Friday, April 18, 2008

"Nine Lives"

The title of this episode cleverly refers to a cat that drives the plot and to a chain of debt that is created and extended between characters.

"Nine Lives" is primarily the story of Shawn Mulhare (Albert Salmi), an Irishman trying to make his fortune in America. Caine befriends Mulhare at a mining camp. When the camp's feline mascot, Boozer, is killed in a dynamite accident caused by Mulhare and Caine, they are kicked out of the camp (there is a hilarious "court room" scene leading up to this), and banished from returning until Mulhare can find a replacement. Mulhare desperately wants this, as he thinks he's found a secret vein of gold. He carries a sample with him.

Caine follows Mulhare and tries to help him, in part because that's perhaps what he would do anyway but also because Caine owes a debt of honor to Master Po. Master Po helped Caine as a child in China, and explained to Caine that he, Po, was similarly helped in an accident when he was a boy by a stranger who said to him that he was now bound by debt to assist 10 others. Caine was one of Po's 10, and Po passed the debt on to Caine. Mulhare, it seems, will be one of Caine's 10.

Set adrift, Caine and Mulhare wander in search of a new Boozer, at one point being set upon by the demented Skowrin family, a gang of bandits and con artists headed by a father, Henry, (Royal Dano) and a gaggle of unwashed sons that includes the hulking Perlee (Merlin Olsen!). Caine and Mulhare are robbed by the Skowrins.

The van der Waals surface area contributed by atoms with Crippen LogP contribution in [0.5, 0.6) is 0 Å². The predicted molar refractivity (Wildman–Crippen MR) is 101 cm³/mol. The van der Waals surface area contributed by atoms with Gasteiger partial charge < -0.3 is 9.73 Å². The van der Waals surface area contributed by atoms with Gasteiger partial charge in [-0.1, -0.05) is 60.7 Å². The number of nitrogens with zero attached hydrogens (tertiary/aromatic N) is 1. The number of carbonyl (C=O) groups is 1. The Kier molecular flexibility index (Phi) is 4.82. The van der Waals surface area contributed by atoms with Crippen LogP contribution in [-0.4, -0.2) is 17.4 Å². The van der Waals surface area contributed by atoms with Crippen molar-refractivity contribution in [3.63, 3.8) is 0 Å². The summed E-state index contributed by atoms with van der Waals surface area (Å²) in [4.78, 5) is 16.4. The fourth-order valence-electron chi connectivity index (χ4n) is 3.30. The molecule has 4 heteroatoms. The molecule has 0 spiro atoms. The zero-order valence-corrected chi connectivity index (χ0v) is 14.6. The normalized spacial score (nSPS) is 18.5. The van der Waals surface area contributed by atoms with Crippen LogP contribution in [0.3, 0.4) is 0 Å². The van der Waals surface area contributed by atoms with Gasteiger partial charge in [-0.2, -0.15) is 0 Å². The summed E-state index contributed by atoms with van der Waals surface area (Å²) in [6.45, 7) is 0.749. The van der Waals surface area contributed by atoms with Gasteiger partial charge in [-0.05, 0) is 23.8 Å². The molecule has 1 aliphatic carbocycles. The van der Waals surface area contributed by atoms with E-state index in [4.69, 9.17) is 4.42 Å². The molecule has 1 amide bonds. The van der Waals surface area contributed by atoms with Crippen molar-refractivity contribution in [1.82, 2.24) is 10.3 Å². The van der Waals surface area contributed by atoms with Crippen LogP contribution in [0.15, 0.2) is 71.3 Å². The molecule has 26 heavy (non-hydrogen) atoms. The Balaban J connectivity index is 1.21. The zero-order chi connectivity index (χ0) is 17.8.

Eventually, the pair make their way to the riverside home of the Widow Tackaberry (Geraldine Brooks). They aid the widow in delivering a calf (great scene, and one in which Caine uses his animal calming power again) and agree to dig a well on the widow's land in exchange for her cat. Unfortunately, the Skowrins discover Caine's identity and come seeking him to claim the reward. They bind Caine, but Caine goads Perlee into fighting him (one of the Skowrins' cons is to have Perlee wrassle all comers for money). In the ensuing melee, Caine, Mulhare and the window are able to turn the tide against the Skowrins – and they also discover that Mulhare's sample of gold is worthless fool's gold.

But there's one last turn to this plot. Now that Mulhare knows Caine is worth money, he contemplates turning Caine in, and has an opportunity to do so. I won't tell you how this ends but I will tell you that Po's Debt is encountered once again, and Mulhare must come to grips with himself as a man of honor as well as a fortune hunter.

Great episode. As I've said, in this show Caine is often a supporting character in the plot, in this case a supporting character to Mulhare, the real protagonist. That's one of the things I feel was truly revolutionary about this show, that it didn't always have to have Caine at center stage. It is the first episode in which we learn of Po's Debt, something that will return again in the series. I think for someone like Caine, he realizes in assuming the debt and fulfilling it that helping others is so virtuous and feels so right that he needn't stop at 10. The debt is only the incentive that gets him started on the path of a virtuous, heroic life, one in which he realizes he is bound by love, kindness and transcendence to everyone in the human family.

Four out of four yin yangs. IMDB for this episode is here. Look at the actors and writers and directors in this show; it's amazing how many great careers were created at this time in TV history.

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